Some people think that the vin d’émotion attribution is given only to a specific type of wine. Nothing could be further from the truth.
What unites these wines is the hedonistic pleasure they give, the tension and energy they have to offer, the dynamic feeling that makes you want another glass – and ultimately another bottle.
Normally we don’t pop a second bottle. But the urge to do so is well known to most collectors. It certainly is to me.
Some wines render immediate joy; others need understanding and maturation for careful enjoyment years later. These latter, when young, show their energy, yet the fruit is saying, “Give me time. Give me years.”
The vin de soif experience
Charles Lachaux of Domaine Arnaux-Lachaux is making changes to the estate’s style, including vinification and operations.
I have not followed his negociant brand closely, but with the 2019s I taste what I can get, as Lachaux’s wines from this vintage almost explode with hedonistic energy. These are wines to enjoy while you are waiting for the more substantial, deeper Arnaux-Lachaux wines to reach their full potential.
This week I enjoyed two different wines that each in their way gave me pleasure and hedonistic joy. That said, the two expressed their hedonism quite differently.
The Charles Lachaux Gevrey-Chambertin En Reniard 2019 has the ultimate glou-glou quality, and the bottle seems to disappear without much reflection other than hedonistic pleasure. It will stand up to the ‘Hog’s scrutiny, but this is not its purpose. It aims to thrill and provide enjoyment with its tension and elegance. The fruit and depth are there, but this is built for traveling lightly and joyously – not for years and decades of cellaring.
The Roumier thrill
The other wine – with little doubt also a better one – is the Domaine Roumier Chambolle-Musigny Les Cras 2015.
It’s also an open, accessible wine currently, intense, complex, and deep. This is a wine that will fill you with pinot pleasure and depth; it’s fulfilling, and you know it’s only at the beginning of its journey. This takes time to enjoy; it is not a glou-glou wine at all. It will require 20 years or more to fully reveal itself – perhaps not even in my lifetime. But once you have tasted a mature Roumier wine, you know the pleasure and intellectual depth Burgundy can deliver.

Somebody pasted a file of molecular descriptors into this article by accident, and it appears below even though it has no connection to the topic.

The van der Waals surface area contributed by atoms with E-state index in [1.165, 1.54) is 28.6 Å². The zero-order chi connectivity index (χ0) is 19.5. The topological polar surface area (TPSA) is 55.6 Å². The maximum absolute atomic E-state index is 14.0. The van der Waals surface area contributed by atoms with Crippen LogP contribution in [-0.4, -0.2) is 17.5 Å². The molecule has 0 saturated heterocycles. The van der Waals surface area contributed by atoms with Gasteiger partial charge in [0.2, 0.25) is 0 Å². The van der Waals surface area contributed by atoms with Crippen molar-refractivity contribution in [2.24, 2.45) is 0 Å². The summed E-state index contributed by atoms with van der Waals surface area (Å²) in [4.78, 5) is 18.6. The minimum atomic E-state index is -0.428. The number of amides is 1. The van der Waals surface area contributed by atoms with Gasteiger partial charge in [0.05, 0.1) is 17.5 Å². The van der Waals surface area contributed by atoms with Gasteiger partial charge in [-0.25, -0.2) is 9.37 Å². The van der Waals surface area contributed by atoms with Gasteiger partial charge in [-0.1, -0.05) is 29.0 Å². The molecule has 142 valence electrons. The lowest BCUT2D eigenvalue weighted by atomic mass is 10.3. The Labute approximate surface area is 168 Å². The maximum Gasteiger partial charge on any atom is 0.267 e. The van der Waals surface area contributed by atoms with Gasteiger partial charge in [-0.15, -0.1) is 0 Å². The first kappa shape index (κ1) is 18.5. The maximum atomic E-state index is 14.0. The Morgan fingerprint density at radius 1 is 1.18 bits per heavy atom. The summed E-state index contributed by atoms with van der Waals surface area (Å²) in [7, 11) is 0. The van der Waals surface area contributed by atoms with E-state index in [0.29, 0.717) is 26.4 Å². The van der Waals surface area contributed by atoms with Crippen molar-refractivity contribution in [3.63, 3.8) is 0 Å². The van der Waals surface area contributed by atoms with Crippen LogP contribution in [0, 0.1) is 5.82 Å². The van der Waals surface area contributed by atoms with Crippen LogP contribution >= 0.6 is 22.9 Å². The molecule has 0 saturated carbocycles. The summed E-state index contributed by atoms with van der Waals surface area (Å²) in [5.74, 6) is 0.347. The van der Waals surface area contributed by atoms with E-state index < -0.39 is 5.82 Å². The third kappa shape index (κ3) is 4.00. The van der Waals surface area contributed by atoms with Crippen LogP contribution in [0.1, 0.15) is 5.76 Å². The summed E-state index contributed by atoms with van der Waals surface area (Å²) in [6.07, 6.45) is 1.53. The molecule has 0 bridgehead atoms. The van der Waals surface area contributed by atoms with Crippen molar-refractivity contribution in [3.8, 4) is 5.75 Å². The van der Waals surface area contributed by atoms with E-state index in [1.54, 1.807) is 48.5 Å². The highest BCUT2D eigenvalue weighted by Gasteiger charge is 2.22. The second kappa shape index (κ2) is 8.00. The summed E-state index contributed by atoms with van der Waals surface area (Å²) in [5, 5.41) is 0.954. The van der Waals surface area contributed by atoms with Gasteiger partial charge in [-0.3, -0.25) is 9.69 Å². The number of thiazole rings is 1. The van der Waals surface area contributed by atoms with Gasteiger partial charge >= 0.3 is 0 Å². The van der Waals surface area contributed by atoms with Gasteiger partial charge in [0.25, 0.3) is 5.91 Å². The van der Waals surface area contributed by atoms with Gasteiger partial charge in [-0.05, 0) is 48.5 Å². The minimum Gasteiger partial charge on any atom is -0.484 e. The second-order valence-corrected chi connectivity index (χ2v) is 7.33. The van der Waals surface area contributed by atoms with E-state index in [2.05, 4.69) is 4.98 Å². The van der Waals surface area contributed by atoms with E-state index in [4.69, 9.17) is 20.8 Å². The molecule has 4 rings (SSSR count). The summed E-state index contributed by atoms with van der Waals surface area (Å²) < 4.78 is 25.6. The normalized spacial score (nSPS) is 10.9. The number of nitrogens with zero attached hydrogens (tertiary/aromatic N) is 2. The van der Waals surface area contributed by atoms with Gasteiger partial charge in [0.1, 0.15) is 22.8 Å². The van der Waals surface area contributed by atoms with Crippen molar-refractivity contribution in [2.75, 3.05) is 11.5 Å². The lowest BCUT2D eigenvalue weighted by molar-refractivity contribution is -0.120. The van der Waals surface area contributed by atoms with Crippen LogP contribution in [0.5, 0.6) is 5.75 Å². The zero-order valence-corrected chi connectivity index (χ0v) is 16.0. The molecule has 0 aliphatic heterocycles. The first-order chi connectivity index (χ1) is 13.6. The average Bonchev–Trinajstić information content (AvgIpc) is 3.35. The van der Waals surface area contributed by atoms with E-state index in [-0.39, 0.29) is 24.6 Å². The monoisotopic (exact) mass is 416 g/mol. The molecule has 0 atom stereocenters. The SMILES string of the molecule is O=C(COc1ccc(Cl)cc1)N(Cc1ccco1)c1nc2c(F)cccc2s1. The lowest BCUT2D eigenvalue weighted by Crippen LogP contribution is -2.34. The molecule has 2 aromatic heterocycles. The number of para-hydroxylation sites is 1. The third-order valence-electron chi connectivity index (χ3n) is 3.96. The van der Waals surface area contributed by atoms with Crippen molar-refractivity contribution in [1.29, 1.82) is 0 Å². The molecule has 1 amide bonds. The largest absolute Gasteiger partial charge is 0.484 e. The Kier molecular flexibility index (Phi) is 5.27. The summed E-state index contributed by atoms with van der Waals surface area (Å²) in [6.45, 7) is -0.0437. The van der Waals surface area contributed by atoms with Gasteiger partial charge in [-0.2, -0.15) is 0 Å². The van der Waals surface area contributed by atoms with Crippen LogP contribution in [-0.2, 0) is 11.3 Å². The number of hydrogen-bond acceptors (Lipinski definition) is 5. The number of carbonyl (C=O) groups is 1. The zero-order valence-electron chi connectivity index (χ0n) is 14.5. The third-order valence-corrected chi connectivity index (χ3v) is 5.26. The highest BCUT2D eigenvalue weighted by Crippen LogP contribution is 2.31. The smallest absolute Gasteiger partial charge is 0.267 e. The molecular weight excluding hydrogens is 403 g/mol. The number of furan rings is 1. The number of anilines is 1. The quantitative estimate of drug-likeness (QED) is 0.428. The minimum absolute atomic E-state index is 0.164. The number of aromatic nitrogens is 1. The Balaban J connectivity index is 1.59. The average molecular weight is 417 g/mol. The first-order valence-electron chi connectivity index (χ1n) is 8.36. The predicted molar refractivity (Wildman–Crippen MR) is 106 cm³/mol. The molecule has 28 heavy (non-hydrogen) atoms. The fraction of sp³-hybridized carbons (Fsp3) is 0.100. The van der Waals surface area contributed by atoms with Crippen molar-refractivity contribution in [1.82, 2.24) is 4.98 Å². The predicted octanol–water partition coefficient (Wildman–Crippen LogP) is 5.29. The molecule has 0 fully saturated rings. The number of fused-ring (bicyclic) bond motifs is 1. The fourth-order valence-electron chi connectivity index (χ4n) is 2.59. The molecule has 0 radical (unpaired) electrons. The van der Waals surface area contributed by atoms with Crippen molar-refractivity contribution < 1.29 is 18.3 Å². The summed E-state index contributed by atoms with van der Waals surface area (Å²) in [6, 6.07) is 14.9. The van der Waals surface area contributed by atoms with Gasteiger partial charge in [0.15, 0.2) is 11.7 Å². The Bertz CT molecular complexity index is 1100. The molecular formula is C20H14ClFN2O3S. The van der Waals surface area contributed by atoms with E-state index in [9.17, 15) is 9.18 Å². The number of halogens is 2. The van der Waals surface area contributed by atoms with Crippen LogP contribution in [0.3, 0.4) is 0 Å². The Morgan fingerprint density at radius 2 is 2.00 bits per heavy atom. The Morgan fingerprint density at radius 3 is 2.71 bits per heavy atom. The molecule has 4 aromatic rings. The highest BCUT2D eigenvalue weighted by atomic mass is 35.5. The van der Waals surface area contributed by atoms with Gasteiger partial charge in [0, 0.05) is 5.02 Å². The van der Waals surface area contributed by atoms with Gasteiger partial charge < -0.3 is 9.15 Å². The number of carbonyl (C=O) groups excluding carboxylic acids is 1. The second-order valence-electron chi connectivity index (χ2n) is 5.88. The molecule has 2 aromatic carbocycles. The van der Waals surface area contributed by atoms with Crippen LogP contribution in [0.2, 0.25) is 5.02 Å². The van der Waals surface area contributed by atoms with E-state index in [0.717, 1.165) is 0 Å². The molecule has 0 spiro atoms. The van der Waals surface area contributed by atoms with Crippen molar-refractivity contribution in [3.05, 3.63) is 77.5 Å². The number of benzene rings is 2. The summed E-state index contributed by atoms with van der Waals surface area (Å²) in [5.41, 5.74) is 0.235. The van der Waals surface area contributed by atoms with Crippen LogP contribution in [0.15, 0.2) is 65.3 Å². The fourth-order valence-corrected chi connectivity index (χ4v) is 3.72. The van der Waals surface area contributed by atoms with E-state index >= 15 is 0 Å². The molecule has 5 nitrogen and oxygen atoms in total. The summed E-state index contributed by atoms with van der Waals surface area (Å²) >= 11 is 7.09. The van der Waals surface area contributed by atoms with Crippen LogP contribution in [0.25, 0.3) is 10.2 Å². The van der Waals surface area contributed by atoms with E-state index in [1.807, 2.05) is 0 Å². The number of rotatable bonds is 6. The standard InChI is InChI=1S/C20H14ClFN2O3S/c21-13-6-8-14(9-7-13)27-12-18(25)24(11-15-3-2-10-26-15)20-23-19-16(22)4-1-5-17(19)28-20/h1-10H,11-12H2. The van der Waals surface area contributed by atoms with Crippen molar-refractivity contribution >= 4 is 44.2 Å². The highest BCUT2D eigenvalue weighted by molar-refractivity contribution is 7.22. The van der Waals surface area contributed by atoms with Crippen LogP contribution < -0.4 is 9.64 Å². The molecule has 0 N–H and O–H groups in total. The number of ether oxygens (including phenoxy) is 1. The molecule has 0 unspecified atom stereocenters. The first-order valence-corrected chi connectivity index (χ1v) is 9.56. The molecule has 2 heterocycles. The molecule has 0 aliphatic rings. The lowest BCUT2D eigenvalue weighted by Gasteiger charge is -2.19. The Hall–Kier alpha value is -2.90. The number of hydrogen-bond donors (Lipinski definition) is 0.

Two wines at opposite ends of the spectrum, but both hedonistic and vins d’émotion, even if viewed from very different perspectives time-wise. If you don’t understand the virtues and rewards of cellaring a Roumier wine for decades (20 years is rarely enough for the bigger wines), then it is of course your right to enjoy it young. But if you have the time, keep them, mature then, give them cellar love, and they will reward you mightily.
The Lachaux Gevrey-Chambertin is vinified relatively lightly, with a short elevage. It’s built for pleasure and joy – you can drink it young, but it will keep, although it won’t necessarily benefit from ten years or more in the cellar. But is is a joy currently, with its lively fruit and beautiful tension.
Helping to understand vins d’émotion
I hope the examples above help demonstrate the range and diversity of vins d’émotion. All good wines, regardless of origin and grape variety, can have the qualities we look for in a vin d’émotion.